The audience for AMC’s The walking Dead is huge. Bigger even than the shambling multitude of corpses that chase its protagonists around our screens every Sunday night. Now that the show has earned its well-deserved eighth season renewal, there’s no reason to think that the end is in anywhere near in sight. The story of the intrepid band of beleaguered survivors battling undead hordes can’t be contained in a paltry eight seasons. In fact, as Show runner Scott Gimple recently hinted, It can’t even be contained by the small screen.
Roger Joseph Ebert, film critic for the Chicago Sun-Times for 46 years, and on television with late partner Gene Siskel for 31 years, passed away today in Chicago after a lengthy battle with cancer.
Let’s pause for a moment and create a scene. You and your chick walk into a movie theater, sit down in the last row, look around to see if anyone’s watching, and then start a five-course make-out session that involves some minor clothes-removal. Rated PG-13 for sexuality.
Well my friends, those days could soon be gone, unless you are into the whole being-video-taped-thing, and if you are…ick…at least in public anyway, I’m all for crazy shit behind bedroom doors, of course.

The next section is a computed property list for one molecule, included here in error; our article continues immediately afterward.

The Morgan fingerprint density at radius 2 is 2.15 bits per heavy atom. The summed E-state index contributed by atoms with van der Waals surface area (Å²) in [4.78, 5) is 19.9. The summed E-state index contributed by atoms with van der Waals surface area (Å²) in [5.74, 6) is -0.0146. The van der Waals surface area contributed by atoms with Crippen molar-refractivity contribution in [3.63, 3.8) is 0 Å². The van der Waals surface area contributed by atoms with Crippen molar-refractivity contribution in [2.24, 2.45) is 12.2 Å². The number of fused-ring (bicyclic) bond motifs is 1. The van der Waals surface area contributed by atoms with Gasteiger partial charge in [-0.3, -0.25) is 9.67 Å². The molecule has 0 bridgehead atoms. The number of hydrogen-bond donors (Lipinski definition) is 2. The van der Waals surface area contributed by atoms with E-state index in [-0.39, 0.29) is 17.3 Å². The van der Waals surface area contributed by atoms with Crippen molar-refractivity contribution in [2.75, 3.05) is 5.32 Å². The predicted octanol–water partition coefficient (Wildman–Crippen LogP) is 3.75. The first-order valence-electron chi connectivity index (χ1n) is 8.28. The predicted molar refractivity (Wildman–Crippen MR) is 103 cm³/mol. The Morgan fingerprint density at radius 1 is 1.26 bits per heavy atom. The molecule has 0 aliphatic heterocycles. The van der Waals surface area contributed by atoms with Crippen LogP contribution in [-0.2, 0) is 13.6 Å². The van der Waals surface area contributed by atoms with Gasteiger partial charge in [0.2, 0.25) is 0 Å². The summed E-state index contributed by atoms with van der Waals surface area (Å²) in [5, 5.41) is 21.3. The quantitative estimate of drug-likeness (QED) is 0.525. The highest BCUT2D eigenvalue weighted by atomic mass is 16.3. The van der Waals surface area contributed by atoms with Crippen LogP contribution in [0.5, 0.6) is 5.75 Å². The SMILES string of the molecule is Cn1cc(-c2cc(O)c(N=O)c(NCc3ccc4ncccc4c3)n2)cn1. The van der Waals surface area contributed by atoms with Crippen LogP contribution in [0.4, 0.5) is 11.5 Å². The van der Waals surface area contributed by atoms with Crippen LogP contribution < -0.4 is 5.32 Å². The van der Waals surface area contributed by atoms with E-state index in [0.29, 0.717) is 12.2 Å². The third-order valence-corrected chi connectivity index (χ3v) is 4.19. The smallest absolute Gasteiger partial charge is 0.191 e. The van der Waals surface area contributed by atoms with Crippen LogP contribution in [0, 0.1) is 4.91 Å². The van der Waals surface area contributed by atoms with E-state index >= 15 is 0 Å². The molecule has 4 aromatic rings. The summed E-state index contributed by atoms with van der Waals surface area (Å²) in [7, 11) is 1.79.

Apparently, in order to fight piracy (aka illegal recording of movies) some theaters have decided to strategically place cameras in the theater in order to catch your every move. As of now, the cameras are able to detect recording devices in the audience and then sets off an alarm to alert management. The company, Aralia Systems, is now in the process of enhancing the program in order to scan audience reactions (emotions and expressions), to gain data on how crowds react at certain moments during the movie.
“Within the cinema industry this tool will feed powerful marketing data that will inform film directors, cinema advertisers and cinemas with useful data about what audiences enjoy and what adverts capture the most attention. By measuring emotion and movement film companies and cinema advertising agencies can learn so much from their audiences that will help to inform creativity and strategy,” Dr. Abdul Farooq.
So, now I have to be part of a focus group? Well, if that’s the case I should be getting paid to lend out my services! Free movies for all!
What do you guys/gals think of this new technology? Is it invasive of one’s privacy? Is it a good way to stop piracy? Will it stop piracy? Would you go see a movie knowing these devices were being used?
Let me know your thoughts.
Sources: Myce and Geekologie